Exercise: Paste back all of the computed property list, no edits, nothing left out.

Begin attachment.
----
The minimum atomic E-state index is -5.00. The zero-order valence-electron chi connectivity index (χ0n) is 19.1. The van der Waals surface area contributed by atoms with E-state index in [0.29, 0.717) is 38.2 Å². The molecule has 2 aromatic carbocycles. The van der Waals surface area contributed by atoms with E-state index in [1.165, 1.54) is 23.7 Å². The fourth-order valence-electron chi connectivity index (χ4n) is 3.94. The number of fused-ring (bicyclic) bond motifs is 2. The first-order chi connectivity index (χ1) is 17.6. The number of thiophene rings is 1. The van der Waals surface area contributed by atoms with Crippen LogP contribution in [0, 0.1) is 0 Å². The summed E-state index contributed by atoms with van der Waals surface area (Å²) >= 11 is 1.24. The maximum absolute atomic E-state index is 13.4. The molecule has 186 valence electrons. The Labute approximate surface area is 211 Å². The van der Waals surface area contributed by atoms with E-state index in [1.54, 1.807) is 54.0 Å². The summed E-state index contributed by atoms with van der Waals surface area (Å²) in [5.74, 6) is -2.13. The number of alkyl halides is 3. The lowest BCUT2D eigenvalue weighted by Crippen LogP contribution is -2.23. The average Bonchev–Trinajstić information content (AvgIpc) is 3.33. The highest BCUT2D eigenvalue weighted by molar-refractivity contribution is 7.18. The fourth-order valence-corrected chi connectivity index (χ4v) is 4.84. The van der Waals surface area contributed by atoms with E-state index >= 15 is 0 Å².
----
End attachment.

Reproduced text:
The minimum atomic E-state index is -5.00. The zero-order valence-electron chi connectivity index (χ0n) is 19.1. The van der Waals surface area contributed by atoms with E-state index in [0.29, 0.717) is 38.2 Å². The molecule has 2 aromatic carbocycles. The van der Waals surface area contributed by atoms with E-state index in [1.165, 1.54) is 23.7 Å². The fourth-order valence-electron chi connectivity index (χ4n) is 3.94. The number of fused-ring (bicyclic) bond motifs is 2. The first-order chi connectivity index (χ1) is 17.6. The number of thiophene rings is 1. The van der Waals surface area contributed by atoms with Crippen LogP contribution in [0, 0.1) is 0 Å². The summed E-state index contributed by atoms with van der Waals surface area (Å²) >= 11 is 1.24. The maximum absolute atomic E-state index is 13.4. The molecule has 186 valence electrons. The Labute approximate surface area is 211 Å². The van der Waals surface area contributed by atoms with E-state index in [1.54, 1.807) is 54.0 Å². The summed E-state index contributed by atoms with van der Waals surface area (Å²) in [5.74, 6) is -2.13. The number of alkyl halides is 3. The lowest BCUT2D eigenvalue weighted by Crippen LogP contribution is -2.23. The average Bonchev–Trinajstić information content (AvgIpc) is 3.33. The highest BCUT2D eigenvalue weighted by molar-refractivity contribution is 7.18. The fourth-order valence-corrected chi connectivity index (χ4v) is 4.84. The van der Waals surface area contributed by atoms with E-state index >= 15 is 0 Å².